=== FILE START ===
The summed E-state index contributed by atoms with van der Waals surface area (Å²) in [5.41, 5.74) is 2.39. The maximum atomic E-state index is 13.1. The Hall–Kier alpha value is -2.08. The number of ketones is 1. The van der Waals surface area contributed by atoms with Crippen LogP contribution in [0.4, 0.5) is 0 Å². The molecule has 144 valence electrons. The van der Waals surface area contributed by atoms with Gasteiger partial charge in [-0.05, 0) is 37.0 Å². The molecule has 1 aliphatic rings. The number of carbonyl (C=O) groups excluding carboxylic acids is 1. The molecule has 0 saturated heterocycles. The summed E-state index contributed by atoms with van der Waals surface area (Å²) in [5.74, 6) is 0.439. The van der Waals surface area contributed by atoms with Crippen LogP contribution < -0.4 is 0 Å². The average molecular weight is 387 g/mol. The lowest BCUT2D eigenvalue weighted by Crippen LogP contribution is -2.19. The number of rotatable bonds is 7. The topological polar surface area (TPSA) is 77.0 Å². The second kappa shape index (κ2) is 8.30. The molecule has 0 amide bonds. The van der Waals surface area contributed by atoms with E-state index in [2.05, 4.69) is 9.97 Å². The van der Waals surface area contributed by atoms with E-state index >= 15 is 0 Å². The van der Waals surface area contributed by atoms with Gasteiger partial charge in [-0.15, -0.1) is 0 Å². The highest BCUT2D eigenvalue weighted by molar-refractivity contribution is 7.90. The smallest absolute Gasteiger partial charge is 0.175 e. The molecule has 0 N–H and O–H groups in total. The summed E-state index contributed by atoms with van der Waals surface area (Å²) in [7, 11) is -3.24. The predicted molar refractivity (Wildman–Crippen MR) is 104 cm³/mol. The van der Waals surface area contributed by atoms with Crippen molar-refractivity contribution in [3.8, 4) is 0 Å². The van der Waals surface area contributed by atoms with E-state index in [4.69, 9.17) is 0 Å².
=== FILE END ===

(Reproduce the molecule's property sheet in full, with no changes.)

The summed E-state index contributed by atoms with van der Waals surface area (Å²) in [5.41, 5.74) is 2.39. The maximum atomic E-state index is 13.1. The Hall–Kier alpha value is -2.08. The number of ketones is 1. The van der Waals surface area contributed by atoms with Crippen LogP contribution in [0.4, 0.5) is 0 Å². The molecule has 144 valence electrons. The van der Waals surface area contributed by atoms with Gasteiger partial charge in [-0.05, 0) is 37.0 Å². The molecule has 1 aliphatic rings. The number of carbonyl (C=O) groups excluding carboxylic acids is 1. The molecule has 0 saturated heterocycles. The summed E-state index contributed by atoms with van der Waals surface area (Å²) in [5.74, 6) is 0.439. The van der Waals surface area contributed by atoms with Crippen LogP contribution < -0.4 is 0 Å². The average molecular weight is 387 g/mol. The lowest BCUT2D eigenvalue weighted by Crippen LogP contribution is -2.19. The number of rotatable bonds is 7. The topological polar surface area (TPSA) is 77.0 Å². The second kappa shape index (κ2) is 8.30. The molecule has 0 amide bonds. The van der Waals surface area contributed by atoms with E-state index in [2.05, 4.69) is 9.97 Å². The van der Waals surface area contributed by atoms with E-state index >= 15 is 0 Å². The van der Waals surface area contributed by atoms with Gasteiger partial charge in [-0.15, -0.1) is 0 Å². The highest BCUT2D eigenvalue weighted by molar-refractivity contribution is 7.90. The smallest absolute Gasteiger partial charge is 0.175 e. The molecule has 0 N–H and O–H groups in total. The summed E-state index contributed by atoms with van der Waals surface area (Å²) in [7, 11) is -3.24. The predicted molar refractivity (Wildman–Crippen MR) is 104 cm³/mol. The van der Waals surface area contributed by atoms with Crippen molar-refractivity contribution in [3.8, 4) is 0 Å². The van der Waals surface area contributed by atoms with E-state index in [4.69, 9.17) is 0 Å².